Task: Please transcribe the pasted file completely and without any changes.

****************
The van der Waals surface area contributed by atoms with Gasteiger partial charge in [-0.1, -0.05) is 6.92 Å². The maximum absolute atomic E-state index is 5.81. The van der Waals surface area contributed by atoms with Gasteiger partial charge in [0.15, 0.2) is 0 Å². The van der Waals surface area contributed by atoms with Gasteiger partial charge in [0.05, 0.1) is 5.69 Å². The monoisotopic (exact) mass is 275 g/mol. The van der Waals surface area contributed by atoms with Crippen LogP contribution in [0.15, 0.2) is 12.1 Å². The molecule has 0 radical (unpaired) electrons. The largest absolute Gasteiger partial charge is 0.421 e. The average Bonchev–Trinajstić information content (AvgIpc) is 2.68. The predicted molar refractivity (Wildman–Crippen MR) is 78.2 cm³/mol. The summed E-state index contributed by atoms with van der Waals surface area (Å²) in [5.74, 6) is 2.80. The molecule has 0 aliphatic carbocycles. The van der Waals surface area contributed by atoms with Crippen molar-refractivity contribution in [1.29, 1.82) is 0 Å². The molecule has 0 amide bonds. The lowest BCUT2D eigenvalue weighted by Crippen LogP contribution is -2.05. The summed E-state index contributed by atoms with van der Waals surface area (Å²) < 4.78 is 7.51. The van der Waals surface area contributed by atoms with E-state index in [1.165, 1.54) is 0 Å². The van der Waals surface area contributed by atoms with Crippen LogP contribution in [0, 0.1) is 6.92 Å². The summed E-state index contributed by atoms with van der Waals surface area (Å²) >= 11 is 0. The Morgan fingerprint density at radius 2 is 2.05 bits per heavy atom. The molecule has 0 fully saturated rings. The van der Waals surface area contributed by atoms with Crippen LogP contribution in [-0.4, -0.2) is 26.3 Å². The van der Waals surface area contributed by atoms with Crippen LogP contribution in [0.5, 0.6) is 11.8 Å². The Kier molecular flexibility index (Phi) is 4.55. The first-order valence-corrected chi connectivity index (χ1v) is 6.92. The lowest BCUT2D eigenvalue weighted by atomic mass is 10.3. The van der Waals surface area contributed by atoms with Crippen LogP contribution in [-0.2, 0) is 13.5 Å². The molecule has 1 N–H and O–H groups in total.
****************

The van der Waals surface area contributed by atoms with Gasteiger partial charge in [-0.1, -0.05) is 6.92 Å². The maximum absolute atomic E-state index is 5.81. The van der Waals surface area contributed by atoms with Gasteiger partial charge in [0.15, 0.2) is 0 Å². The van der Waals surface area contributed by atoms with Gasteiger partial charge in [0.05, 0.1) is 5.69 Å². The monoisotopic (exact) mass is 275 g/mol. The van der Waals surface area contributed by atoms with Crippen LogP contribution in [0.15, 0.2) is 12.1 Å². The molecule has 0 radical (unpaired) electrons. The largest absolute Gasteiger partial charge is 0.421 e. The average Bonchev–Trinajstić information content (AvgIpc) is 2.68. The predicted molar refractivity (Wildman–Crippen MR) is 78.2 cm³/mol. The summed E-state index contributed by atoms with van der Waals surface area (Å²) in [5.74, 6) is 2.80. The molecule has 0 aliphatic carbocycles. The van der Waals surface area contributed by atoms with Crippen molar-refractivity contribution in [1.29, 1.82) is 0 Å². The molecule has 0 amide bonds. The lowest BCUT2D eigenvalue weighted by Crippen LogP contribution is -2.05. The summed E-state index contributed by atoms with van der Waals surface area (Å²) < 4.78 is 7.51. The van der Waals surface area contributed by atoms with E-state index in [1.165, 1.54) is 0 Å². The van der Waals surface area contributed by atoms with Crippen LogP contribution in [0, 0.1) is 6.92 Å². The summed E-state index contributed by atoms with van der Waals surface area (Å²) >= 11 is 0. The Morgan fingerprint density at radius 2 is 2.05 bits per heavy atom. The molecule has 0 fully saturated rings. The van der Waals surface area contributed by atoms with Crippen LogP contribution in [-0.4, -0.2) is 26.3 Å². The van der Waals surface area contributed by atoms with Crippen LogP contribution in [0.5, 0.6) is 11.8 Å². The Kier molecular flexibility index (Phi) is 4.55. The first-order valence-corrected chi connectivity index (χ1v) is 6.92. The lowest BCUT2D eigenvalue weighted by atomic mass is 10.3. The van der Waals surface area contributed by atoms with Crippen LogP contribution in [-0.2, 0) is 13.5 Å². The molecule has 1 N–H and O–H groups in total.